Let $T: \mathbb{R}^7 \rightarrow \mathbb{R}^7$ be a diagonalizable linear operator with characteristic polynomial give by $p(t) = t(t-1)^2(t+2)^3(t -3)$.

Calculate $\dim(\ker(T - Id), \dim(Im(T + 2Id)), \dim(Im(T))$

I'm thinking whats the relationship between knowing that the algebraic multiplicity of each eigenvalue equals the geometric multiplicity and the dimension of the kernel and the image.

  • $\begingroup$ The geometric multiplicity of the eigenvalue $\lambda$ is the dimension of$\ker(-\lambda I)$. So, if $0$ is an eigenvalue, (which means $ker T$ is non-trivial), its geometric multiplicity is the dimension of $\ker T$. $\endgroup$
    – Bernard
    Commented Feb 19, 2017 at 16:59

1 Answer 1


Since $T$ is diagonalizable, it has an eigenbasis (in other words, you can find a linearly independent collection of eigenvectors which span $\mathbb{R}^7$). Let $p(t)$ be the characteristic polynomial of $T$ (or the matrix associated to $T$). Then,

  • $\ker(T-\lambda I)$ is a linear space of dimension equal to the multiplicity of $\lambda$ as a root of $p(t)$. The idea is that if $A$ is the matrix corresponding to $T$, then diagonalizability means that there is an invertible matrix such that $P^{-1}AP=D$ is diagonal. Then, $A-tI$ can be diagonalized as $PDP^{-1}-tPIP^{-1}=P(D-tI)P^{-1}$. If $\lambda$ is an eigenvalue then $D-\lambda I$ will have as many zeros on the diagonal as the multiplicity of the root of $p(t)$ at $\lambda$. Moreover, if the $i$-th position is zero, then $Pe_i$ will be in the kernel (and be an eigenvector). All $Pe_j$'s where the $j$-th position is nonzero are not eigenvectors.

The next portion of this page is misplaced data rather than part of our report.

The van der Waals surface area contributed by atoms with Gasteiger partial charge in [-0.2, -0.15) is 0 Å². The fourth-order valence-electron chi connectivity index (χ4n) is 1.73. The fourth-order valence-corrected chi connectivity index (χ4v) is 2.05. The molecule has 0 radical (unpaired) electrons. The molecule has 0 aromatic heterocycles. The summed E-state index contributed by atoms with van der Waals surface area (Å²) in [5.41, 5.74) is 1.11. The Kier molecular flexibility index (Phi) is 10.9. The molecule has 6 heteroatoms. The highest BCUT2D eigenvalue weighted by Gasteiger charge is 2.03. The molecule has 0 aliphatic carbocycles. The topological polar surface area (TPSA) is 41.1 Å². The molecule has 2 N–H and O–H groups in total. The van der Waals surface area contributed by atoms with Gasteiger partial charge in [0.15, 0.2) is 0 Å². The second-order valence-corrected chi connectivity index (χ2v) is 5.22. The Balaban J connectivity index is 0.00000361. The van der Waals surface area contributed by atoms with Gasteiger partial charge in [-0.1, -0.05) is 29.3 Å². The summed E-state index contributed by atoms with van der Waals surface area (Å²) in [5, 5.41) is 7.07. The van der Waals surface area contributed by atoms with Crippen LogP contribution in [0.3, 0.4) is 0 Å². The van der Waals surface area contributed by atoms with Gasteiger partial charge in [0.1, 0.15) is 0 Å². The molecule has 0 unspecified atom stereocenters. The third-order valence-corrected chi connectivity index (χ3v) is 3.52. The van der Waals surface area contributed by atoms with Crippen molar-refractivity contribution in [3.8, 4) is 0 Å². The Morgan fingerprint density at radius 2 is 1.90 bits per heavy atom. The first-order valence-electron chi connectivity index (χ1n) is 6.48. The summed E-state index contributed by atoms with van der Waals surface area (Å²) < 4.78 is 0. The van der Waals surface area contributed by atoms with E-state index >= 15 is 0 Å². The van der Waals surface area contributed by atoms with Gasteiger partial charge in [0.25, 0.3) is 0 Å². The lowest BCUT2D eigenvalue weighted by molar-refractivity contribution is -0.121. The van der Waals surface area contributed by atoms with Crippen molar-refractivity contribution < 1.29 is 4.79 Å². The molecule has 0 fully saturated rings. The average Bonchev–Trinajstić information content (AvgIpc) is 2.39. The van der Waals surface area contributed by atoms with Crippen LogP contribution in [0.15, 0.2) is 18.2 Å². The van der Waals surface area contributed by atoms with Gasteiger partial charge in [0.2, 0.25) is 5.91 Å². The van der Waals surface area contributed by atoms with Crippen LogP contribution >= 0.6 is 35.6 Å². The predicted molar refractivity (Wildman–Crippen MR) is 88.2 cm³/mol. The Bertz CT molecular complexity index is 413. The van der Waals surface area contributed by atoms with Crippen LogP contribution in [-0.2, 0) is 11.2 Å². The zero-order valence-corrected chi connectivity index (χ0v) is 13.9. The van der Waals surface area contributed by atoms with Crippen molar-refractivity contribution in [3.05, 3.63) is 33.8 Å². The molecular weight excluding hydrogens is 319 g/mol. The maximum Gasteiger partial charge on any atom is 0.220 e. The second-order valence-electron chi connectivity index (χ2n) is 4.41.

• The eigenbasis vectors which correspond to $\lambda$ are a basis for $\ker(T-\lambda I)$. The construction above describes how to get these.

  • The dimension of the images can be found through the rank-nullity theorem.

The first two facts fail when $T$ is not diagonalizable.


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